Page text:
Morris is a cryptologic mathematician and author and expert on Freemasonry. He is the D.C.-based managing editor of the Scottish Rite Journal of the Supreme Council.
What is Freemasonry?
It's a fraternity, in the term of Delta Sigma Phi at college, or the Moose Lodge, or the Knights of Columbus. We've got about 1.3 million members and 10,000 lodges in the United States.
Aren't a few presidents and other notable people Freemasons?
Fourteen presidents have been Freemasons. Gerald Ford was the most recent. George Washington was a Freemason, as was Paul Revere, Benjamin Franklin, the Marquis de Lafayette and Henry Ford. Harry Houdini was also a Freemason, and so is Richard Dreyfuss.
How did the Freemasons develop such a mysterious reputation?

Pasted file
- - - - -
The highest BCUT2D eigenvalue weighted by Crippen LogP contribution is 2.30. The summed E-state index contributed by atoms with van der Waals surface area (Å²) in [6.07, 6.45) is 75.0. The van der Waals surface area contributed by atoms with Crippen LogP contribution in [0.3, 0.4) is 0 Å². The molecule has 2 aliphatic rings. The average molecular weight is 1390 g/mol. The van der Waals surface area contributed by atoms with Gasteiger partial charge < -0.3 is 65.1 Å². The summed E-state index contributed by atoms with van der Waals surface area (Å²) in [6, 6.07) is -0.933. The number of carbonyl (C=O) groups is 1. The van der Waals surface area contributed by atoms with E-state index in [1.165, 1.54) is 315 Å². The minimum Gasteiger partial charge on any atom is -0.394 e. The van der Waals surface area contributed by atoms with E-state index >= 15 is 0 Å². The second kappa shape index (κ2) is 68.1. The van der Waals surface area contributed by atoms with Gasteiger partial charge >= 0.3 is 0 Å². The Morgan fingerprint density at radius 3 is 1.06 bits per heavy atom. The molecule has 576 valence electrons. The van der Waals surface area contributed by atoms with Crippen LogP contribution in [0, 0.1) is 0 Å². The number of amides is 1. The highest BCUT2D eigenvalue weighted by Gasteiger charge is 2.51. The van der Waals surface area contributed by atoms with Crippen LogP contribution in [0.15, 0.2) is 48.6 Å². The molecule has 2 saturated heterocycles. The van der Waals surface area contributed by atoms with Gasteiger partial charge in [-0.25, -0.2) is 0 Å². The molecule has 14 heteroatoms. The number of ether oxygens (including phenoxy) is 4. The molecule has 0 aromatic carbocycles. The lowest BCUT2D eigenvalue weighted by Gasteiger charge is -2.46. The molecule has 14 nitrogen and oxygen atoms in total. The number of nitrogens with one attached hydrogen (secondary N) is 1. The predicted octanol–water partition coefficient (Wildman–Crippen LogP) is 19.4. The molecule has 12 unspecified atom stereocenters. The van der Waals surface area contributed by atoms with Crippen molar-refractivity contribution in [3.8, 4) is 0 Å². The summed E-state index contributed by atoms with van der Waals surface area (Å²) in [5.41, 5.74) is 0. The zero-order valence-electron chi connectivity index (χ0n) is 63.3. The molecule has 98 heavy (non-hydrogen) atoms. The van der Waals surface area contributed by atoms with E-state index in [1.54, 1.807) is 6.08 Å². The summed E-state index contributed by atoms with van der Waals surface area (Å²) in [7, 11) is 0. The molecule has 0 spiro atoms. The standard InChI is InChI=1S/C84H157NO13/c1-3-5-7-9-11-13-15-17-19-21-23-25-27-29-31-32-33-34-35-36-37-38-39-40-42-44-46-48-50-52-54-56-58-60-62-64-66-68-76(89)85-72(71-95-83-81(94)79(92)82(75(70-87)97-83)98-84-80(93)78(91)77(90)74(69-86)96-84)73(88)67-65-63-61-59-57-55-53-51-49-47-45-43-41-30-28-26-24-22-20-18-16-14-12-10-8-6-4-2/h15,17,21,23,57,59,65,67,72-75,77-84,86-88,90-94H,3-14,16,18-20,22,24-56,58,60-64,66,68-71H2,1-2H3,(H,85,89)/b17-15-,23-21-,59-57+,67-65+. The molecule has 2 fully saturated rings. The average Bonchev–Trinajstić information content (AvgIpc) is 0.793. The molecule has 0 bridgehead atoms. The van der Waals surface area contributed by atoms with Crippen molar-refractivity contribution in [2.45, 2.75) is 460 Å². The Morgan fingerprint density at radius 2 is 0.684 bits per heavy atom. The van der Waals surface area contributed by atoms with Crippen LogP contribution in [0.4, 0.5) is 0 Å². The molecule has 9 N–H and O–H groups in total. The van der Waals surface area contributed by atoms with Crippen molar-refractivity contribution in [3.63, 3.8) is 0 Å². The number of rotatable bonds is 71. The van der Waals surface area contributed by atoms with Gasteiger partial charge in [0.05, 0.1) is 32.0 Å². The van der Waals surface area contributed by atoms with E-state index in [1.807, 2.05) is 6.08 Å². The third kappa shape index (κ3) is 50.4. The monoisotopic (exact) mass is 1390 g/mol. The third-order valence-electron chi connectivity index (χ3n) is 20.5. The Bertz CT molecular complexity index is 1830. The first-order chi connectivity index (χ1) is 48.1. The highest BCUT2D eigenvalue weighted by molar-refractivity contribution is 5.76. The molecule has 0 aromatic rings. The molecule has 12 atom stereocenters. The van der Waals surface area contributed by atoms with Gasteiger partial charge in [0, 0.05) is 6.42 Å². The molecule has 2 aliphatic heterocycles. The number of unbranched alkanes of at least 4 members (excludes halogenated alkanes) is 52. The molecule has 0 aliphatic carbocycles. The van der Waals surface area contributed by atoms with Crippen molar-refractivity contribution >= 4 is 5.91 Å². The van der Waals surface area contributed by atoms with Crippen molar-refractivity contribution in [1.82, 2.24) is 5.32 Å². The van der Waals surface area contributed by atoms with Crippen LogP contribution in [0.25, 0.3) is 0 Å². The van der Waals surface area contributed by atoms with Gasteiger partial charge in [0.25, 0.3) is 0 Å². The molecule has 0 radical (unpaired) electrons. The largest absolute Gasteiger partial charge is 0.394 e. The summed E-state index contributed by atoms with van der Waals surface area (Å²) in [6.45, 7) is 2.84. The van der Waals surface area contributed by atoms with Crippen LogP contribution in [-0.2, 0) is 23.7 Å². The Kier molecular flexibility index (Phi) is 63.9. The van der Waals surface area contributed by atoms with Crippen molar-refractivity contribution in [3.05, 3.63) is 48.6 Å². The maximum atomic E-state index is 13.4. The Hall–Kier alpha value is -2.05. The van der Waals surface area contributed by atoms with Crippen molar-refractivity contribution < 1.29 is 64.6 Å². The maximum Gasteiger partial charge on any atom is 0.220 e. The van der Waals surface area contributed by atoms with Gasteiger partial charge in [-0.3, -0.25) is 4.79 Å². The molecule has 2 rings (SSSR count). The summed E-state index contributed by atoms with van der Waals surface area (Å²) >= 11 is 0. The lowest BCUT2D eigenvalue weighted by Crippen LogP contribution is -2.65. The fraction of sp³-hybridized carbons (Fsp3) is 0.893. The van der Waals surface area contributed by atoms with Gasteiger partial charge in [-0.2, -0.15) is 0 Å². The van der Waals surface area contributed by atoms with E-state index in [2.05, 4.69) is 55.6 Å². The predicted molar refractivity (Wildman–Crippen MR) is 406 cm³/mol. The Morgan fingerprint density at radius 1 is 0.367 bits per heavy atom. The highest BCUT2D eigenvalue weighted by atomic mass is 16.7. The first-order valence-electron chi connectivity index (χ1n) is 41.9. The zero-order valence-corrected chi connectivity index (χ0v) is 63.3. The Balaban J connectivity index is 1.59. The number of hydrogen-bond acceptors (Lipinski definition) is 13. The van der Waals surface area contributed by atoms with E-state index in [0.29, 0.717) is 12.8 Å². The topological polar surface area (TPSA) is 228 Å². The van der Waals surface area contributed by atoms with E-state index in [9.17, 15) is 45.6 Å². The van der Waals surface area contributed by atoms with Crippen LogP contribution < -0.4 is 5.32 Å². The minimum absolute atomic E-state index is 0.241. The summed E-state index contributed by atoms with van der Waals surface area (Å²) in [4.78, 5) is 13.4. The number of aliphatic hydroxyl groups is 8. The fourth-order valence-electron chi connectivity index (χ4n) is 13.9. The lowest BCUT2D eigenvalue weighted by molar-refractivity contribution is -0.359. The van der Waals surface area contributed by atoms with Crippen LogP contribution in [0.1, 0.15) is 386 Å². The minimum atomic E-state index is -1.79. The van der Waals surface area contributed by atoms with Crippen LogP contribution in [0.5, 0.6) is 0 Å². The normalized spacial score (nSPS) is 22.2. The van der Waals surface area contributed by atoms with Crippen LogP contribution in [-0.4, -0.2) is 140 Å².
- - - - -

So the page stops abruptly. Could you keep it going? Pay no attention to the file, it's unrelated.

The original Freemasons were a trade guild, and the earliest lodge minutes we have, from 1588 in Edinburgh, Scotland, they are reprimanding one of their members for hiring a non-lodge member.
But by 1717 in London, it's gentlemen who are running the lodges, they are not working with their hands or in connection with the building trades. One of the great mysteries of the history of Freemasons is just what exactly happened to cause this transition.
Is there a secret handshake?
They had secret means of identifying each other, like secret handshakes and passwords. That is because they had to travel to do their work. If you are going to maintain any kind of union consistency of tradesmen and craftsmen, you have to have a way to identify members.
Any truth to the Freemason conspiracy theories?
You read stories that we are trying to infiltrate the government and run it for ourselves, but that's not true. The reputation is a whole lot bigger than the reality.
Sunday, September 11, 2011
3 Minutes With Brent Morris
The Washington Examiner features a "3 Minute Interview" with S. Brent Morris this week: